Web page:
CNN's Brinkley Gushes Over Obama 'Preaching the Gospel of Civility'

On Wednesday's CNN Tonight, longtime Obama admirer Douglas Brinkley trumpeted the President's speech earlier in the day at the Illinois State Capitol: "Barack Obama is really preaching the gospel of civility right after Donald Trump won New Hampshire. There's a contrast of styles between Trump and the President there. I thought that it was a historical moment for the President — a journey down memory lane." Brinkley asserted that Obama is "deeply disappointed that he's not been able to...make public discourse less poisonous, as he put it. I think he thinks that's the most failed part of his presidency." [video below]

The liberal historian later touted that "President Obama is trying to be the cool agent. That's the word always assigned to him — 'Mr. Unflappable.'" He also lamented that "alas, New Hampshire is gobbling up all the news, so it's become a bit of a back-of-the-bookend story."

Host Don Lemon turned to Brinkley and liberal pundit Bob Beckel for their take on the President's address, which marked the nine-year anniversary since the announcement of his presidential run at the same venue. Lemon underlined, "It's amazing to see — when someone sees how the sausage is made — because he's really explaining to the American people, this is how the sausage is made. He's letting you in on this secret — which is not really that much of a secret. But I found his speech to be very interesting in that respect today."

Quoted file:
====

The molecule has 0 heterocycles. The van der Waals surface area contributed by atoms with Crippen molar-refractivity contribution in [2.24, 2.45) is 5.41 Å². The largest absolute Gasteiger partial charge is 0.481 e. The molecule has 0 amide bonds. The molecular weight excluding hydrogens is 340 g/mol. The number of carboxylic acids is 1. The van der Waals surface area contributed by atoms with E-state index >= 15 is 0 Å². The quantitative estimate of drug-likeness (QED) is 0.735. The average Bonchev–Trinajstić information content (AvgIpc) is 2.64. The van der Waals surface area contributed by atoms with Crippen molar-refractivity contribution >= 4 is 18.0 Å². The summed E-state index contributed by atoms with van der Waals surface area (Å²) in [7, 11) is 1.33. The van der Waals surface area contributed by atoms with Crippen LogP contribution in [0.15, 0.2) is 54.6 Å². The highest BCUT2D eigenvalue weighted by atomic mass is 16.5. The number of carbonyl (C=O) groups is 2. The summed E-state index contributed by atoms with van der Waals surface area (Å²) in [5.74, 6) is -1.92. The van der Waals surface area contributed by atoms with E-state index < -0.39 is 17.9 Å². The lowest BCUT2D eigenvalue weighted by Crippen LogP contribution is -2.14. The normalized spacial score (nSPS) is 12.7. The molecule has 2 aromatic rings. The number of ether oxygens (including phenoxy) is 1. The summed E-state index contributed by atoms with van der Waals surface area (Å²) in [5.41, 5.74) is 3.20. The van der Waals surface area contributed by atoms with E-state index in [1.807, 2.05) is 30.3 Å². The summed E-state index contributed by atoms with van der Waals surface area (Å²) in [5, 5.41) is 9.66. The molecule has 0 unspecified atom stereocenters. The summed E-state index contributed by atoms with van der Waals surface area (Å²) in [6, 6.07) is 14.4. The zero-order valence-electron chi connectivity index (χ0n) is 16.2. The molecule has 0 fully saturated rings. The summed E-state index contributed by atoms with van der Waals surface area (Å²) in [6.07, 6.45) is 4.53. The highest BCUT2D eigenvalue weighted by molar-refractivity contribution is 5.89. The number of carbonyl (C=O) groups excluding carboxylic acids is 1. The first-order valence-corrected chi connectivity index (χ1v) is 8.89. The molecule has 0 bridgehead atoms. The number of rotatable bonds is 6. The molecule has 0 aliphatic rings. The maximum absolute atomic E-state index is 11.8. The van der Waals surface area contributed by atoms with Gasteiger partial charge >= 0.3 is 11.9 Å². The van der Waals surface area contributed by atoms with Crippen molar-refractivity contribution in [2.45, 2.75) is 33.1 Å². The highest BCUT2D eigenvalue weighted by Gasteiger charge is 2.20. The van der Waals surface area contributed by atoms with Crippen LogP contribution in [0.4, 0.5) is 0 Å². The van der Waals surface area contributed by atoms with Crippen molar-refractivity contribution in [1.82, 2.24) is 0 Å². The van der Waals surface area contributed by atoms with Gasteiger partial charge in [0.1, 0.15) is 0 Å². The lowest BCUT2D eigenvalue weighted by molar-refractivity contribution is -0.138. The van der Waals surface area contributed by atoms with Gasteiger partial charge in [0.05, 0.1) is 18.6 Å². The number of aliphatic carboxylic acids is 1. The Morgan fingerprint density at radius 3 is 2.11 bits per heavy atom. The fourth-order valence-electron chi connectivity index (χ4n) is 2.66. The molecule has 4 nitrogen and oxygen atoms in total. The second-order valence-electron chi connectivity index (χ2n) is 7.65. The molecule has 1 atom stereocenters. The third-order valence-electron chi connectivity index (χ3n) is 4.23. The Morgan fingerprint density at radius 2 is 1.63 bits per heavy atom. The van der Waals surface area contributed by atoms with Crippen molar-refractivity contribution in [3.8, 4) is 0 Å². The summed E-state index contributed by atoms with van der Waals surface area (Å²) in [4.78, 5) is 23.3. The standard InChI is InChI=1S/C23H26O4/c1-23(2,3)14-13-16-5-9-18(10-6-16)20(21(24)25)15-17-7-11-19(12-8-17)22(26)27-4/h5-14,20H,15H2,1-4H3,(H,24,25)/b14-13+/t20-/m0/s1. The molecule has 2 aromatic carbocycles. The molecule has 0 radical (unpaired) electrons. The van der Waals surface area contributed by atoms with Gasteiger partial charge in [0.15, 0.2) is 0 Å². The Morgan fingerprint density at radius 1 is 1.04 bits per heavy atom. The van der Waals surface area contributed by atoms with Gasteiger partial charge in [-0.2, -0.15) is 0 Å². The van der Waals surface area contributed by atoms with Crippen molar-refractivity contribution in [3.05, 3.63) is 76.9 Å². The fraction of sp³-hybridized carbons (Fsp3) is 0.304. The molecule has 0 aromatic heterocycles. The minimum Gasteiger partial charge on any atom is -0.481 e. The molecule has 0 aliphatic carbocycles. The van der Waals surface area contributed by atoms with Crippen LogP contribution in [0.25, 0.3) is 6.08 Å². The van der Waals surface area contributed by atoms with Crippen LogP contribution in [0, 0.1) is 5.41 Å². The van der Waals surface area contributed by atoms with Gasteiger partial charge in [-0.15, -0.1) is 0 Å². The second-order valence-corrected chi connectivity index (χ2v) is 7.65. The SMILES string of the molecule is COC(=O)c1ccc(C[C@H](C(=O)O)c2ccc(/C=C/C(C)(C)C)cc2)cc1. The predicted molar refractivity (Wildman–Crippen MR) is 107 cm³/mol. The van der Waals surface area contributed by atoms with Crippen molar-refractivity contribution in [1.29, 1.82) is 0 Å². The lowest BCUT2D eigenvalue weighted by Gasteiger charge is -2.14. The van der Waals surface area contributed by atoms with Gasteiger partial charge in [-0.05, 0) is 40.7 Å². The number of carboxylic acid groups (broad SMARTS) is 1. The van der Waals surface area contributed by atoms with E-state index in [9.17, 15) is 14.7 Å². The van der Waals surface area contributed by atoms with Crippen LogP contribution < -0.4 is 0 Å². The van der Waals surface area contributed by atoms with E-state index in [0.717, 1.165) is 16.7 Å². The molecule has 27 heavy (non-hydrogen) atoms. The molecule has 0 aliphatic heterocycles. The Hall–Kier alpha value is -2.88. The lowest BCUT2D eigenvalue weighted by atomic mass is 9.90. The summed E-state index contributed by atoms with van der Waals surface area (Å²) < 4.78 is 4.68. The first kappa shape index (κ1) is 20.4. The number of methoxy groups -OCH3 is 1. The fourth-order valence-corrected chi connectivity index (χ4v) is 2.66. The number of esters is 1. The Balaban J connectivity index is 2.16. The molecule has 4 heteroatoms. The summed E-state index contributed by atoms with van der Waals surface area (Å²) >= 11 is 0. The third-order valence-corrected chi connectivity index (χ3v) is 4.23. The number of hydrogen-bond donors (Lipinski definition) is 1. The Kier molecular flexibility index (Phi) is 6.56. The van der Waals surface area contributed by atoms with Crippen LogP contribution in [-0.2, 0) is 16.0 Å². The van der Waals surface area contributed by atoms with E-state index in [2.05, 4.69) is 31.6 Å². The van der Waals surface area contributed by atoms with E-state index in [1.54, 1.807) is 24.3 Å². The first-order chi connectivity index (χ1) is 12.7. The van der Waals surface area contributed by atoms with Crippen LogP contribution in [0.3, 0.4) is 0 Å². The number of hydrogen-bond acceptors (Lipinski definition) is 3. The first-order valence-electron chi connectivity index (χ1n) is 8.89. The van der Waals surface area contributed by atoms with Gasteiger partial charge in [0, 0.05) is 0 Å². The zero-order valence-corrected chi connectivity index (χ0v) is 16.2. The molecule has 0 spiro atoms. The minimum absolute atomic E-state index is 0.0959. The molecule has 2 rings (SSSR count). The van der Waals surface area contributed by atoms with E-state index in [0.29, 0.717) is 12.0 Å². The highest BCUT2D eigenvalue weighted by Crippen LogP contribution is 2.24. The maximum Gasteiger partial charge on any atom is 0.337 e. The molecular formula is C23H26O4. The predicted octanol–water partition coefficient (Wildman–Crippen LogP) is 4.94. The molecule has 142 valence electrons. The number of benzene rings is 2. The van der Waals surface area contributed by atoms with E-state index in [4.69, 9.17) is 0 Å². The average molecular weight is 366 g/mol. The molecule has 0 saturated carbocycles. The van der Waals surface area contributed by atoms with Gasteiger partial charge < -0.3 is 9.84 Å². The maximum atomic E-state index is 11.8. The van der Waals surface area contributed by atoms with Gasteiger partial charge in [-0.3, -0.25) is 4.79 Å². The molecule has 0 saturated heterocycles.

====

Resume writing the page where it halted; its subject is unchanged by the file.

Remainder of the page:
The CNN presidential historian gave his "gospel of civility" response, and revealed that the speech "made me realize...that these are — this — every month now is the last...February he's President; the last March; the last April." He continued with his "deeply disappointed" claim about the President.

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Lemon followed up by asking, "Did it feel like an early farewell speech to you?" Brinkley replied, "It did. I thought it was almost a bit like a farewell address. But I think this president is going to do a few farewell addresses." The liberal guest then predicted that Obama would give a "big speech about why we need to be kinder and — and continue their immigration policy," along with "farewell addresses" on "climate change danger," and "a number of these kind of reflective speeches before the final farewell address...next January."

Moments later, Brinkley dropped his "cool agent" label of the President, and bemoaned the lack of coverage of the speech in Illinois.

The transcript of the relevant portion of the Brinkley/Beckel segment from the February 10, 2016 edition of CNN Tonight:

DON LEMON: Doug, it's amazing to see — when someone sees how the sausage is made — because he's really explaining to the American people, this is how the sausage is made. He's letting you in on this secret — which is not really that much of a secret. But I found his speech to be very interesting in that respect today.